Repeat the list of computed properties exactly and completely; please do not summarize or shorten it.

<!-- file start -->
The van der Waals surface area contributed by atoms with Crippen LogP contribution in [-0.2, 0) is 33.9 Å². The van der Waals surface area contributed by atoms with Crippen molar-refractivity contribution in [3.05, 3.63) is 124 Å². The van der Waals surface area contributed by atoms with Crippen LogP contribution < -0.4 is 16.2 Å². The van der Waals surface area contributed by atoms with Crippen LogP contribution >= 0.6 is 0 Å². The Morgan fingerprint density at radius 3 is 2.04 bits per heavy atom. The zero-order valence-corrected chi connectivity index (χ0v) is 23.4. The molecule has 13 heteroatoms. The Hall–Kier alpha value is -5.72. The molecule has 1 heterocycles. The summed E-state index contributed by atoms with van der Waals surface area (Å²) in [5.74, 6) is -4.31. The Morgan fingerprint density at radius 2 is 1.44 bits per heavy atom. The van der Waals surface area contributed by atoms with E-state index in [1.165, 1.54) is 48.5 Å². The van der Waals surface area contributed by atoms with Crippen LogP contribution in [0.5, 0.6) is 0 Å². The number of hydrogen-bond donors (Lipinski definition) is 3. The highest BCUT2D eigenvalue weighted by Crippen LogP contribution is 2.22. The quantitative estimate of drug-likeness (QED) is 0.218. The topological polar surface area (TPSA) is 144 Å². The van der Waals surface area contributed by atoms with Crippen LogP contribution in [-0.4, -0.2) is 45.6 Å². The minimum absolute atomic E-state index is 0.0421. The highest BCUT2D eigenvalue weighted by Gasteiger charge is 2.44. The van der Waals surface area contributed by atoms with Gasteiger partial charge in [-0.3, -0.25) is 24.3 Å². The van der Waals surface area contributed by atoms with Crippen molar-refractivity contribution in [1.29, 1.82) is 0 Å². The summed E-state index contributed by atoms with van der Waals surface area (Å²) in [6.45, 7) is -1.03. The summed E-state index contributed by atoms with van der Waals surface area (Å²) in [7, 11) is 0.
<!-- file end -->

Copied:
The van der Waals surface area contributed by atoms with Crippen LogP contribution in [-0.2, 0) is 33.9 Å². The van der Waals surface area contributed by atoms with Crippen molar-refractivity contribution in [3.05, 3.63) is 124 Å². The van der Waals surface area contributed by atoms with Crippen LogP contribution < -0.4 is 16.2 Å². The van der Waals surface area contributed by atoms with Crippen LogP contribution >= 0.6 is 0 Å². The Morgan fingerprint density at radius 3 is 2.04 bits per heavy atom. The zero-order valence-corrected chi connectivity index (χ0v) is 23.4. The molecule has 13 heteroatoms. The Hall–Kier alpha value is -5.72. The molecule has 1 heterocycles. The summed E-state index contributed by atoms with van der Waals surface area (Å²) in [5.74, 6) is -4.31. The Morgan fingerprint density at radius 2 is 1.44 bits per heavy atom. The van der Waals surface area contributed by atoms with E-state index in [1.165, 1.54) is 48.5 Å². The van der Waals surface area contributed by atoms with Crippen LogP contribution in [0.5, 0.6) is 0 Å². The number of hydrogen-bond donors (Lipinski definition) is 3. The highest BCUT2D eigenvalue weighted by Crippen LogP contribution is 2.22. The quantitative estimate of drug-likeness (QED) is 0.218. The topological polar surface area (TPSA) is 144 Å². The van der Waals surface area contributed by atoms with Crippen LogP contribution in [-0.4, -0.2) is 45.6 Å². The minimum absolute atomic E-state index is 0.0421. The highest BCUT2D eigenvalue weighted by Gasteiger charge is 2.44. The van der Waals surface area contributed by atoms with Gasteiger partial charge in [-0.3, -0.25) is 24.3 Å². The van der Waals surface area contributed by atoms with Crippen molar-refractivity contribution in [1.29, 1.82) is 0 Å². The summed E-state index contributed by atoms with van der Waals surface area (Å²) in [6.45, 7) is -1.03. The summed E-state index contributed by atoms with van der Waals surface area (Å²) in [7, 11) is 0.